Holistic Planned Grazing (suitable for all environments).

In this successful and replicable process the first step is for those managing to use the holistic framework to manage what is so complex – starting with developing their own unique holistic context to guide management. This is the essential stage when people determine for themselves, in their own self-interest, whether livestock should even be managed and if so how.

Any farmer or corporation, in for example a Brazilian rainforest, would at this point realize that cattle should not be there. To run cattle on pastures in a cleared tropical forest would be socially, environmentally and economically unsound, and would not be in any person’s, corporation’s or nation’s long-term self-interest.

If, in line with their holistic context, those who were managing determined that livestock were essential to better their lives, and that nothing else could do so in that situation, then planning of the livestock management on the land would proceed. Proceeding that is with the knowledge that it was the right thing to do socially, environmentally and economically for their own lives and those of future generations.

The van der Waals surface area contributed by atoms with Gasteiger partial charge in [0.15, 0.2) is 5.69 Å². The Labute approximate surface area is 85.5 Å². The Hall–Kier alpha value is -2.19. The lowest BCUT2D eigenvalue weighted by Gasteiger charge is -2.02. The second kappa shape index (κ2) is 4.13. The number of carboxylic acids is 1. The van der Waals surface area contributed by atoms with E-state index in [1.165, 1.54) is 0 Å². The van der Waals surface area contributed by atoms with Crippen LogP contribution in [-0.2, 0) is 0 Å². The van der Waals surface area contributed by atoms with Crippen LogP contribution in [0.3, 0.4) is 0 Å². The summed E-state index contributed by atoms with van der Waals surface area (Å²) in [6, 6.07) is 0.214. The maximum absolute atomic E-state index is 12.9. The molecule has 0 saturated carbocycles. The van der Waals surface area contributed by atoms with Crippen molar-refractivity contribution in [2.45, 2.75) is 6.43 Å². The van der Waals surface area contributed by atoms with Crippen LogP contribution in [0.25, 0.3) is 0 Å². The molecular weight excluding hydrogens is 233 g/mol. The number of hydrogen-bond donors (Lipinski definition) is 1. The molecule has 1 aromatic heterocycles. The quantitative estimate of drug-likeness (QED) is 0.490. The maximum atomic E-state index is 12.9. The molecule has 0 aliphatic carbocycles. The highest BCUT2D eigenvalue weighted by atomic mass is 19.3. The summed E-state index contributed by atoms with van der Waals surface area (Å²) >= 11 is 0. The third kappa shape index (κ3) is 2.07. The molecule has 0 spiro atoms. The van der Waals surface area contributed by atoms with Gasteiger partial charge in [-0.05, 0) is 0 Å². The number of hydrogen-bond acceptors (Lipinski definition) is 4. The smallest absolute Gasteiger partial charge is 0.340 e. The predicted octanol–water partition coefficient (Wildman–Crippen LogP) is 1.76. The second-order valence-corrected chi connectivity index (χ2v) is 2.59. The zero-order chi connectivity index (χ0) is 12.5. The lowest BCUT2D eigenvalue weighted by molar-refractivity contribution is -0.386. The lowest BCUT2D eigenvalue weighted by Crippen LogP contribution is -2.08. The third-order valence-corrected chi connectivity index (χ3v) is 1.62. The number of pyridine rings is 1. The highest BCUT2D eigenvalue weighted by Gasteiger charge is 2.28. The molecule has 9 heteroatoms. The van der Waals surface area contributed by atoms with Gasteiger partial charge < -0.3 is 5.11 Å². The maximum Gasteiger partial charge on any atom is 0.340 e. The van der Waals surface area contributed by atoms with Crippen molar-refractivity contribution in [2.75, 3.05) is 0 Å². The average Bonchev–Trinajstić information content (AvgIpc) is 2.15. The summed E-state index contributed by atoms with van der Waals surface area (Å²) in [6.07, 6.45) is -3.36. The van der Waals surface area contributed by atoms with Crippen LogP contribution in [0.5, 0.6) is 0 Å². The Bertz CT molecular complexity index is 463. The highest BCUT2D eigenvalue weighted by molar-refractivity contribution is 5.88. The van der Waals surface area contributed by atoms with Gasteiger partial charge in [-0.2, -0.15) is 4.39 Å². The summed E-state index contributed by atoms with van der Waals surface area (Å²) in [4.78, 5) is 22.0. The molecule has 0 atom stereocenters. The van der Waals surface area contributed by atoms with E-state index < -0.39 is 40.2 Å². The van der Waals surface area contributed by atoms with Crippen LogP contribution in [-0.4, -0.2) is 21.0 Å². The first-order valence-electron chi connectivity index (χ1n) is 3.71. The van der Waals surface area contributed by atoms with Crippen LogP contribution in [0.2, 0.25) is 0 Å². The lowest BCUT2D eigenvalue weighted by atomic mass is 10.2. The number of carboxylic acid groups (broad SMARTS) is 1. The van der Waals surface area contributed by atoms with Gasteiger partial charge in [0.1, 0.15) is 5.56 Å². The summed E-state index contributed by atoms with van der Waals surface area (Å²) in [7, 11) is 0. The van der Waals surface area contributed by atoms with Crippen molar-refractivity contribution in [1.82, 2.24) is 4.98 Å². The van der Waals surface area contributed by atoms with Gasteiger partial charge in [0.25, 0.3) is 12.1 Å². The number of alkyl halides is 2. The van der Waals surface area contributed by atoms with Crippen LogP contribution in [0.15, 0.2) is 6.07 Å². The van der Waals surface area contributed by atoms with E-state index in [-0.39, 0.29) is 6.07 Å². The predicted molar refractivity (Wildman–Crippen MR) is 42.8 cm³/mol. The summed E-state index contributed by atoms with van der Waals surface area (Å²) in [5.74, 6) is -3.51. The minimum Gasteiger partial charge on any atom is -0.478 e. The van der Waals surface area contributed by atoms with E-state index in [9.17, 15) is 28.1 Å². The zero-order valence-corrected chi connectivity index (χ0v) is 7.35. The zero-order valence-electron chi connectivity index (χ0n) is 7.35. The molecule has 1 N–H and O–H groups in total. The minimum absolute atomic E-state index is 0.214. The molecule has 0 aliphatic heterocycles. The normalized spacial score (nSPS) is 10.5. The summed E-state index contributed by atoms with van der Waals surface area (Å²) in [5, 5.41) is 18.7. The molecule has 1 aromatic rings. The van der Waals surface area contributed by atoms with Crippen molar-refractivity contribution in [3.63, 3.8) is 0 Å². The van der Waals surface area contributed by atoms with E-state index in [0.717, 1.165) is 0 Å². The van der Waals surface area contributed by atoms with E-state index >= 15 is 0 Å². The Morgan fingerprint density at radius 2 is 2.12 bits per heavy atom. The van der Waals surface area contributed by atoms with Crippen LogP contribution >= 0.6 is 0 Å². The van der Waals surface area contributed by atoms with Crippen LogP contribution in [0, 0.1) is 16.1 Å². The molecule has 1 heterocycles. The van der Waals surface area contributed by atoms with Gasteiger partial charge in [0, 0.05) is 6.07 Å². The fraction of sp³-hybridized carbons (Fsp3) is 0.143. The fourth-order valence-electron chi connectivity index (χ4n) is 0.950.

How is Holistic Planned Grazing done?

Military minds had developed the profoundly simple idea of breaking a complicated situation down into small digestible parts to consider one by one. Even a stressed mind can do this. And then, having thoughtfully considered one small point, move on to the next, with each step building on those before to arrive at the best possible plan. I could see how this process could deal with an incredibly complicated situation even for people stressed and exhausted in battle, but there was another problem. Battles are fought for a short time.

People managing livestock have to plan for months or years ahead. They have to plan for unreliable changing weather, fires, plant poisons, predators, crops, other land uses, wildlife needs and more. At the same time they have to plan for changing nutritional needs of animals as they go through their breeding cycles. How could I use the military planning idea and solve such complexity over many months? Easily.